Thoughts of last night’s dinner propel me out of my nap. After grabbing a few empanadas at the hotel café, I drive off to see the area’s most famous dwelling: Frank Lloyd Wright’s Taliesin West.

      Wright is the architect best known for New York’s snail-shaped Guggenheim Museum and Pennsylvania’s graceful Fallingwater house. He began designing Taliesin (pronounced “tally-ESS-in”) West as his winter home and an architectural school in 1937, when the Sonoran Desert was barren in the area that’s now northeast Scottsdale. The house is considered a masterpiece for the way it blends indoor and outdoor spaces into the desert environment.

      Touring the house, I’m struck by how modern it looks—remarkable since it was designed more than 70 years ago. Our guide tells us that Wright is the inventor of recessed lighting and glass doors. Clearly, he was ahead of his time. But Taliesin is also special for its vibe—the low, sloping structure just feels good, organic—like everything’s in sync with nature.

      I lust after the complex’s citrus trees, heavy with oranges and lemons, and the patio that spills out onto the desert. Cacti of all shapes and sizes—from low, coral-like scrubs to squat sea anemones types to churro-straight towers—dot the panorama. It’s all so barrenly beautiful, I understand why Wright fell in love with the area and decided to build here.

      Back at the hotel, the sunset that’s visible from my balcony underlines the desert’s attraction. Camelback Mountain—so named because its profile resembles that of the humped animal—is silhouetted in Technicolor light, a psychedelic blend of Orange Crush and Pepto-Bismol. As the shades swirl like tie-dye and then slowly fade to black, I contemplate Wright’s story. Some of his most famous works came to him late in life; he embarked on Taliesin West at age 70. According to the tour guide, he designed a third of his creations between the ages of 81 and 91, ending just before his death. It’s never too late for greatness.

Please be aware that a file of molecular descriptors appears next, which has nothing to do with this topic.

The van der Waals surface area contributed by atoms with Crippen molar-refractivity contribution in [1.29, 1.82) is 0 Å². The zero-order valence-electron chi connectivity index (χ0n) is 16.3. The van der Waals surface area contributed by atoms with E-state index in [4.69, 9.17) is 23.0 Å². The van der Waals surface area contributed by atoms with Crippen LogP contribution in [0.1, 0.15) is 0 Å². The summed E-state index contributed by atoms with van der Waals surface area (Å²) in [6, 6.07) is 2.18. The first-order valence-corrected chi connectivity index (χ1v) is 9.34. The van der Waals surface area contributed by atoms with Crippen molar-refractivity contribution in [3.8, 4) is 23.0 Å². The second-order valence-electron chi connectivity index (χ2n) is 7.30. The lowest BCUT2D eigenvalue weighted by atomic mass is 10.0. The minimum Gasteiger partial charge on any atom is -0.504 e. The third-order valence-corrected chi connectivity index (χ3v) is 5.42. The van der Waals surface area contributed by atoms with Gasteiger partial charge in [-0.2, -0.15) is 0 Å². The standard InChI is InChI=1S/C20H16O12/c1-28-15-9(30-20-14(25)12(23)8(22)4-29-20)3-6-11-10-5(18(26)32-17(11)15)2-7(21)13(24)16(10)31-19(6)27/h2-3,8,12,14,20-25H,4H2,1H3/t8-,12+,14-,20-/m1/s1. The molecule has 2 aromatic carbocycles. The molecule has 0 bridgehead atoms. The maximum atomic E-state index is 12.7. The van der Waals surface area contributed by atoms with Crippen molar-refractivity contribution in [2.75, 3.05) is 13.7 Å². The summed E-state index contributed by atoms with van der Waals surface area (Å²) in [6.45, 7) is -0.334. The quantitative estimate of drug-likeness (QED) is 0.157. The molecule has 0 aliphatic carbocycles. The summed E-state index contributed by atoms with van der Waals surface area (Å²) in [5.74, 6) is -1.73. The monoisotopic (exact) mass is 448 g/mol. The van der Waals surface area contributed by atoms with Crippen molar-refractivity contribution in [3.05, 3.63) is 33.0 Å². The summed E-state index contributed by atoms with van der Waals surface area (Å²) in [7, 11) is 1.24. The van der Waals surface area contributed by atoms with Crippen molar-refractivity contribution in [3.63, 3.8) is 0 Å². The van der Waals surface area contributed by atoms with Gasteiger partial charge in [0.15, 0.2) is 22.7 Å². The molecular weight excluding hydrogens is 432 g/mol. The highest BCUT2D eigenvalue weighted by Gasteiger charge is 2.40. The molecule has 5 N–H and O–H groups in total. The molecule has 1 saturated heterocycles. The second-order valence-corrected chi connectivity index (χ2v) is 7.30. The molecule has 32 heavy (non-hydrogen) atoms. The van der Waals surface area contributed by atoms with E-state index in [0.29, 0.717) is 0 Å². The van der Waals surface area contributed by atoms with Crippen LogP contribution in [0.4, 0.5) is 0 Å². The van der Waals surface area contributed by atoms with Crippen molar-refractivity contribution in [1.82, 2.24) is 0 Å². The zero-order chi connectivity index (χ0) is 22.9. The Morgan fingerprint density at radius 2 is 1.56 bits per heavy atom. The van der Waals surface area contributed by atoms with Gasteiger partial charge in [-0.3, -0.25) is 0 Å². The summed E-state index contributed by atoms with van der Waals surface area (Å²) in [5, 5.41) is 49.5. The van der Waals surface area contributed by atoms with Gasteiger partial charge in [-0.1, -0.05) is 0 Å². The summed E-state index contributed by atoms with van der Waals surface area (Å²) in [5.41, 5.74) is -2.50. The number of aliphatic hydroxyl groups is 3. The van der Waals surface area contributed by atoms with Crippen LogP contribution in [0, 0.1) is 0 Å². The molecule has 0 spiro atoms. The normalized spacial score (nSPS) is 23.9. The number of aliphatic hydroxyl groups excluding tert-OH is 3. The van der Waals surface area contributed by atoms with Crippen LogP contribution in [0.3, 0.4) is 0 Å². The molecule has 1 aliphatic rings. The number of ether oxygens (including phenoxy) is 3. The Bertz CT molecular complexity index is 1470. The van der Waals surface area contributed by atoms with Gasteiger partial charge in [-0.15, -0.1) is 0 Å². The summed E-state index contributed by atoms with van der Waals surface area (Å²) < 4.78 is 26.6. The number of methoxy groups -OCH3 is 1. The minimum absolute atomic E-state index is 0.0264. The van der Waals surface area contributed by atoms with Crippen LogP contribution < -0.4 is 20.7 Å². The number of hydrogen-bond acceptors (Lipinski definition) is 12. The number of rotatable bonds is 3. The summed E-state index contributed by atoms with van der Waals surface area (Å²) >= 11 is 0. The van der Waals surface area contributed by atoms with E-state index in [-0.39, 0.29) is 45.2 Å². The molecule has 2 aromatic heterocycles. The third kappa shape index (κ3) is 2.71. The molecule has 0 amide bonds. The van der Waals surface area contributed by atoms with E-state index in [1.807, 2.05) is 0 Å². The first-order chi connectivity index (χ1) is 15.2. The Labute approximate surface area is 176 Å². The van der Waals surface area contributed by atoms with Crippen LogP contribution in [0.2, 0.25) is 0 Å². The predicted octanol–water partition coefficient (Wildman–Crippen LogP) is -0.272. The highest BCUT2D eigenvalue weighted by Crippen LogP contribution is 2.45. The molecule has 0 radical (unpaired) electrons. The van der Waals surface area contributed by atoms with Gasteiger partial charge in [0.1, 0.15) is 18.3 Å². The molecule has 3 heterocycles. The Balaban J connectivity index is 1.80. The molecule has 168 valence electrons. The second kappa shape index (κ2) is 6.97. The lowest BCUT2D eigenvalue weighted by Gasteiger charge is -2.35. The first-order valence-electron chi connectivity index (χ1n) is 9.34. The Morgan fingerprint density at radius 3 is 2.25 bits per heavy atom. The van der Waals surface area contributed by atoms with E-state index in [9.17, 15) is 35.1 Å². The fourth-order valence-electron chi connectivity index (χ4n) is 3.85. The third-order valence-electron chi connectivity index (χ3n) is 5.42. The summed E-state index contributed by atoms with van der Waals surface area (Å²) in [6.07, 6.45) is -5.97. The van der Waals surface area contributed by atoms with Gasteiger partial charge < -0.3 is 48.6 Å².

The next day, I wake up with sore ankles and calves. But it’s a good kind of ache—the kind that merits a couple of hours at the spa.

      The hotel has a Mediterranean theme, its architecture and décor influenced by the Andalusia region of southern Spain. The Joya spa has a Moroccan slant, with a tiled hammam warming room. I do a luxurious circuit between the eucalyptus steam room, the hot tub, and the sauna, punctuated by bracing dumps of cold water from a shower pull. Talk about jump-starting your circulation! Once the shock wears off, my skin tingles with pleasure.

      After a scrub-down with Moroccan black soap, a rinse, and then a massage, I’m turned out like cake batter into the relaxation area. I silently thank the spa designers for creating two lounges: one for chatty girlfriends and the other for those who, like me, prefer to relax in silence with low lighting and plush beds.

      When I’m ready to move on, I don my swimsuit and lounge at the spa’s rooftop pool area. Over lunch, I squint at Camelback Mountain, imagining hikers slogging their way up like ants on a camel. I can’t help but feel proud of the climb I did a day earlier. The view of the mountain makes my relaxed state so much sweeter.

      And it makes me want to do it all over again.

      Access: It’s a three-hour direct flight from Vancouver to Phoenix’s Sky Harbor airport, and about a half-hour drive from there to Scottsdale. For info on the InterContinental Montelucia Resort & Spa, see www.icmontelucia.com/. For info on Camelback Mountain, see www.phoenix.gov/PARKS/hikecmlb.html. The writer travelled as a guest of Scottsdale Convention & Visitors Bureau.